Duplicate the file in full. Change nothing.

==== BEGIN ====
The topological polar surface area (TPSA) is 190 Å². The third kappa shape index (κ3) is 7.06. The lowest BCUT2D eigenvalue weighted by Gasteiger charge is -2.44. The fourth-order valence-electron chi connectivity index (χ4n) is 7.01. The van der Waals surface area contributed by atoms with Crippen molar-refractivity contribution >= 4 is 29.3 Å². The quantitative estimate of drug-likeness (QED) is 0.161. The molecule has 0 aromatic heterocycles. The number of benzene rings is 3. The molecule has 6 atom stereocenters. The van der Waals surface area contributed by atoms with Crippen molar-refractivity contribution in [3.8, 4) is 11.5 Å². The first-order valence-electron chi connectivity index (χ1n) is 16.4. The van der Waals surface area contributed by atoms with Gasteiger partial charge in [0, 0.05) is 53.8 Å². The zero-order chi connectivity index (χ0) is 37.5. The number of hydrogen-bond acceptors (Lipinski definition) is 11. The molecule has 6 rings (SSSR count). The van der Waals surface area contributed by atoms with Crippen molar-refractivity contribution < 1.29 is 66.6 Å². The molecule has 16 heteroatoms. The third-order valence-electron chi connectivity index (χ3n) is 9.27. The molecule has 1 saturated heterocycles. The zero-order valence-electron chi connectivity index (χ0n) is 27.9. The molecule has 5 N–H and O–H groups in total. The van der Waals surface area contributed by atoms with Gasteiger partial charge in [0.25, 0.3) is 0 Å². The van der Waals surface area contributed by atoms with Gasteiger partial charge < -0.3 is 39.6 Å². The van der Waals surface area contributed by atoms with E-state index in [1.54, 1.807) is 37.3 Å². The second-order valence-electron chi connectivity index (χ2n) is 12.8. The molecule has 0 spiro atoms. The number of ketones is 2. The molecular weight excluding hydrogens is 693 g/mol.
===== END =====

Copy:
The topological polar surface area (TPSA) is 190 Å². The third kappa shape index (κ3) is 7.06. The lowest BCUT2D eigenvalue weighted by Gasteiger charge is -2.44. The fourth-order valence-electron chi connectivity index (χ4n) is 7.01. The van der Waals surface area contributed by atoms with Crippen molar-refractivity contribution >= 4 is 29.3 Å². The quantitative estimate of drug-likeness (QED) is 0.161. The molecule has 0 aromatic heterocycles. The number of benzene rings is 3. The molecule has 6 atom stereocenters. The van der Waals surface area contributed by atoms with Crippen molar-refractivity contribution in [3.8, 4) is 11.5 Å². The first-order valence-electron chi connectivity index (χ1n) is 16.4. The van der Waals surface area contributed by atoms with Gasteiger partial charge in [0, 0.05) is 53.8 Å². The zero-order chi connectivity index (χ0) is 37.5. The number of hydrogen-bond acceptors (Lipinski definition) is 11. The molecule has 6 rings (SSSR count). The van der Waals surface area contributed by atoms with Crippen molar-refractivity contribution < 1.29 is 66.6 Å². The molecule has 16 heteroatoms. The third-order valence-electron chi connectivity index (χ3n) is 9.27. The molecule has 1 saturated heterocycles. The zero-order valence-electron chi connectivity index (χ0n) is 27.9. The molecule has 5 N–H and O–H groups in total. The van der Waals surface area contributed by atoms with Gasteiger partial charge in [0.25, 0.3) is 0 Å². The van der Waals surface area contributed by atoms with Gasteiger partial charge < -0.3 is 39.6 Å². The van der Waals surface area contributed by atoms with E-state index in [1.54, 1.807) is 37.3 Å². The second-order valence-electron chi connectivity index (χ2n) is 12.8. The molecule has 0 spiro atoms. The number of ketones is 2. The molecular weight excluding hydrogens is 693 g/mol.